There’s a strange light which Indy figures is a booby trap – and the shock discovery of the mummified body of Forrester, who apparently did not see the trap (PAYOFF). The film uses a lot of images more typical of the horror genre than action-adventure – mummies, creepy creatures, grotesque corpses, disfigured faces – the filmmakers throw in anything that will keep that adrenaline spiking.

Then there’s the chasm to jump over. That whip comes in handy. Indy saves the life of the guide (SET UP), which makes the guide even more of a villain in a few seconds when he betrays Indy.

Beyond the chasm Indy and the guide pass by a gold Aztec calendar (or something like one!) at the entrance of the cave. This is THEMATIC IMAGERY: there are many visual representations of world religions throughout the film. The calendar is also part of the ongoing theme of mysticism and the supernatural; note the eerie music.

And finally, the inner chamber and the altar with the gold idol – another religious image. Indy susses out another booby trap: the stepping stones – if you step in the wrong place, poisoned darts fly.

Indy nimbly navigates the stepping stones (while the primitive stone carvings on the wall watch, more mystical imagery…) and stops in front of the altar with the gold idol. He somehow knows that he has to replace the gold idol with its exact weight (if you ask me, the idol looks heavier.) Nice comic payoff when he turns out to be wrong and the whole place starts to collapse. Now one nailbiting danger after another as Indy and the guide run back through the chaotic traps. The guide double-crosses Indy at the chasm… Spielberg really milks the scene as Indy scrambles to keep from falling into the pit – and then the PAYOFF and poetic justice of the guide impaled like Forrester. (This is black and white good vs. evil, here and throughout. Evil gets its due, time and time again.)

And then of course, just when Indy thinks he’s in the clear - the enormous stone rolls out of the passageway - again, one of the most famous shots in film history. (And don’t for a minute think that filmmakers aren’t INTENDING to make film history when they design shots like that!)

Just as Indy makes it out of the cave – there’s the reversal and defeat that the natives are right there with bows and arrows (PAYOFF) and Belloq steps up to take the idol away from him. INTRODUCTION OF SECONDARY OPPONENT. Belloq is French (so must be a bad guy!) and more educated than Indy (even more of a bad guy). Hollywood’s eternal ethnocentricsm in all its glory.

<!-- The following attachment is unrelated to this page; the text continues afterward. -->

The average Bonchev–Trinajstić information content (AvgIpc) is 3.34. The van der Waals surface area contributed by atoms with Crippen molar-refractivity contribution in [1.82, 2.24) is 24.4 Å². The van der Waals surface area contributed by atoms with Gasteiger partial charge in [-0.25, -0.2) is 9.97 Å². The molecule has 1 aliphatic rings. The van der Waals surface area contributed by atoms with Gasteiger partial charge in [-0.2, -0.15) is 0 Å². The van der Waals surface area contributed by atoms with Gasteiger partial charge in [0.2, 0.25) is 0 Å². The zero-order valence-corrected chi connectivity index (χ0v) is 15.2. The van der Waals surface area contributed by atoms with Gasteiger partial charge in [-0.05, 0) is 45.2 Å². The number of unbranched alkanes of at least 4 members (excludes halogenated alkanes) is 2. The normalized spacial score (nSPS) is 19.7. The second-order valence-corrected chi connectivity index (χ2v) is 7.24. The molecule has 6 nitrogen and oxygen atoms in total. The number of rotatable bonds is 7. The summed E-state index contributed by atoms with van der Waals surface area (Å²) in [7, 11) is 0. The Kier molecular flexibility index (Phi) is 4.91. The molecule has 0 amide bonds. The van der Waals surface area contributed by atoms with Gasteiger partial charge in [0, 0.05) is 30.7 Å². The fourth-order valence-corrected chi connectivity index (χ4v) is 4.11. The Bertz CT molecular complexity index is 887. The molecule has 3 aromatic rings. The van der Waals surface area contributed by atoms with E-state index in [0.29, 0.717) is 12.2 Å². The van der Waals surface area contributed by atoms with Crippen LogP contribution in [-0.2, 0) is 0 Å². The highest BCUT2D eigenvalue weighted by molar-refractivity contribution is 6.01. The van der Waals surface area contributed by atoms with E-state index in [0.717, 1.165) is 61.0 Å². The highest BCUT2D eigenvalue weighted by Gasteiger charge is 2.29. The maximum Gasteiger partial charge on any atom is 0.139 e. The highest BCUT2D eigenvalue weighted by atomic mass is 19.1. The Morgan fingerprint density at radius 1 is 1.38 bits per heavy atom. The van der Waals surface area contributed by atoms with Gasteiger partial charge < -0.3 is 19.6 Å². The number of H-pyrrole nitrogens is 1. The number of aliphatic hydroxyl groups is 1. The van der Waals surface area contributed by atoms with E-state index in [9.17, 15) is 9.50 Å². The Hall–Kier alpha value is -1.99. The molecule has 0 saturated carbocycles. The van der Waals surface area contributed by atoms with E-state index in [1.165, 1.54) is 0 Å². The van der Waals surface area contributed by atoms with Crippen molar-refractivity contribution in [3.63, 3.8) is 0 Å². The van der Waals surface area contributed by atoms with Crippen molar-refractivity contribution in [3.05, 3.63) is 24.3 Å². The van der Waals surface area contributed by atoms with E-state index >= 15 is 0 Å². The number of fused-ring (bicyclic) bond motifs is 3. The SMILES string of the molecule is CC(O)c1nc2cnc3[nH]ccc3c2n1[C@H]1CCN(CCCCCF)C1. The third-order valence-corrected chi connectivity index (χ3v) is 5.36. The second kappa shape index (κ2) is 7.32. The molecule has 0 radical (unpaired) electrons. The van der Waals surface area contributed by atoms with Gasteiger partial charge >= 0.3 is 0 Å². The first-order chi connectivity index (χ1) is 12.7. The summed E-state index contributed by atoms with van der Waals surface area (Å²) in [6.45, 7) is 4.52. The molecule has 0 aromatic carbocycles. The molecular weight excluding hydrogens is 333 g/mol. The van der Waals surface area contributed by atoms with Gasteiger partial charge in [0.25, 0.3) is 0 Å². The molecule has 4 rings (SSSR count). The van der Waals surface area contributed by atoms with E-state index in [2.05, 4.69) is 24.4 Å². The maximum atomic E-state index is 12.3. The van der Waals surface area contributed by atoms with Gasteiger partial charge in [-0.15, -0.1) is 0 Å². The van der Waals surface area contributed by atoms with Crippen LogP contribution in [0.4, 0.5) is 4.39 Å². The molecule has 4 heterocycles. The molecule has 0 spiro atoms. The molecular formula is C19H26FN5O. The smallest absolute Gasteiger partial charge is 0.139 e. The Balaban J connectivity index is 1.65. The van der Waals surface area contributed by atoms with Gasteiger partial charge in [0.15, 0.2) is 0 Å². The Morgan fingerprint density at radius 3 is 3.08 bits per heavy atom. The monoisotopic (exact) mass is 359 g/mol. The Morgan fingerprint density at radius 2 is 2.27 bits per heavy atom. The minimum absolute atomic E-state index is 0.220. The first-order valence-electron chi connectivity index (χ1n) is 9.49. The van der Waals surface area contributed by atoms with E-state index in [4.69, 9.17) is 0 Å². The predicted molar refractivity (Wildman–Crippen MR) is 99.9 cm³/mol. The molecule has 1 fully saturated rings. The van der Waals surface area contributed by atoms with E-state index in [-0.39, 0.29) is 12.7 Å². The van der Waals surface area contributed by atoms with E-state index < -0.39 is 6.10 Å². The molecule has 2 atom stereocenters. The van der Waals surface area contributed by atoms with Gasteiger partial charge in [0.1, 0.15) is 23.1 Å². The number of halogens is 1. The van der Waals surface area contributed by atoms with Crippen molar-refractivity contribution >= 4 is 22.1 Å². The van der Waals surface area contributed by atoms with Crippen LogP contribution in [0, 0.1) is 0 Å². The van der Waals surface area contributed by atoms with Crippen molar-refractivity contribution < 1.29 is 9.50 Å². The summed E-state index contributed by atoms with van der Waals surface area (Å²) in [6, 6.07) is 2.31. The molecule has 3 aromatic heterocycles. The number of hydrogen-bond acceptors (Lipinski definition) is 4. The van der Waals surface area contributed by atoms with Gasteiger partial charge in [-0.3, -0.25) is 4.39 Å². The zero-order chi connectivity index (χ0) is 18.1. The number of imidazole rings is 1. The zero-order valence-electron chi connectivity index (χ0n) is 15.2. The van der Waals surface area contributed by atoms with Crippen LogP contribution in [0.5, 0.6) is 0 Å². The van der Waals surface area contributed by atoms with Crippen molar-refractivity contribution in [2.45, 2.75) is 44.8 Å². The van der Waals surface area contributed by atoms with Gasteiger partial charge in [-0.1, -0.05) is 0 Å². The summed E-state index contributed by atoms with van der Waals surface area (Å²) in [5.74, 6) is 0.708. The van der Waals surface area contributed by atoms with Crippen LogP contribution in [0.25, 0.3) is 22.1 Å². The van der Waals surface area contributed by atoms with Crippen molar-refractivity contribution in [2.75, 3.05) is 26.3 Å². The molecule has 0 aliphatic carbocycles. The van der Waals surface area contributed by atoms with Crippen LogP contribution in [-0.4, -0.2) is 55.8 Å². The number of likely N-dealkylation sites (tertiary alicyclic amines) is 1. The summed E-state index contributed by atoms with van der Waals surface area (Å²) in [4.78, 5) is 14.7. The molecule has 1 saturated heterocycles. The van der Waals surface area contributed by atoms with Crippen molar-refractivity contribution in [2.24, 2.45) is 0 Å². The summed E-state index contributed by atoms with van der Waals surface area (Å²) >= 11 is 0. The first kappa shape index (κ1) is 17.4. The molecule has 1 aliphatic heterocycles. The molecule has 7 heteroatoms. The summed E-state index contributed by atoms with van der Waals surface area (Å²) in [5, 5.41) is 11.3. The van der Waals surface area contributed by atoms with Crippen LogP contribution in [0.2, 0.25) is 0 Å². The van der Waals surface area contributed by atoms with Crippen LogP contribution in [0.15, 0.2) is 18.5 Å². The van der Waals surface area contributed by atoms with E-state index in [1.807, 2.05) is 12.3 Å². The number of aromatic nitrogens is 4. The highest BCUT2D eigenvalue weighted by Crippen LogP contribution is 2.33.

When Belloq holds the idol up, all the natives bow down to it – THEME of the power of the gods and the necessity for reverence.

Indy takes that moment to run, and there’s a chase – Indy pursued by an entire tribe of warriors with poisoned darts, and Belloq’s maniacal laugher echoing through the trees. Nice comic moment with the pilot not really wanting to give up the fish he’s just landed, and finally letting it go to start the plane.

And as Indy barely scrambles onto the moving plane, a big PLANT – he’s terrified of the snake in the back seat. We laugh and immediately forget it as just a comic moment, but it will come back later for a big comic and suspense payoff. Also of course this is a phallic joke, just in case we didn’t notice Harrison Ford’s hotness.

The plane flies off into a gorgeous sunset, climaxing SEQUENCE ONE.
(12 min. 48 seconds)

Big location change to SEQUENCE 2. Or SEQUENCE 1, if you want to call all of the above a PROLOGUE. Or you could say the following is all part of an extra long SEQUENCE 1, which sets up these two sides of this complex and iconic hero, Indiana Jones. Any or all of the above – whatever works for you!


SEQUENCE TWO:


ESTABLISHING SHOT of the university campus, and then a fun comic scene of Indy in tweed jacket with elbow patches and horn-rimmed glasses, lecturing to a class of swooning coeds. There is some really nice layering in this scene – Indy is talking about excavating royal tombs, all a SET UP – at the same time as the comic bit goes on with the girl batting her eyes so Indy can see the LOVE YOU painted on her eyelids (SET UP that this is a romantic story as well), and Marcus is also introduced.

I swear, this is one of the best films to use to study COMPRESSION: it’s amazing just how much you can make one scene do, without ever making it look crowded.

Denholm Elliot wanders onto the scene, one of my favorite actors ever, the total professor, as Marcus. With this man as a MENTOR you just know Indy is a good guy. Marcus serves as a HERALD here, too, summoning Indy to the meeting with the government guys, who will deliver the actual CALL TO ADVENTURE. It’s worth noting as a technique that having this double layer to the CALL – first a Herald appearing to say to the hero/ine, “There’s someone here with a job for you”, and then escorting the hero/ine to a different location where another set of messengers delivers the call, builds up the importance of the moment and the mission.

And the location of this next scene, where the government guys (US Army Intelligence) explain the mission, is very significant here. This scene could have been set just in an office. Instead, the filmmakers make it a SETPIECE all on its own by putting it in a huge, elegant, high-ceilinged auditorium with stained glass windows, creating a cathedral-like ambiance. The setting gives us a feeling of the import of this mission. And since the CALL TO ADVENTURE is one of the most exciting and crucial moments of any story, why not give it a setting to create an extra layer of excitement and significance?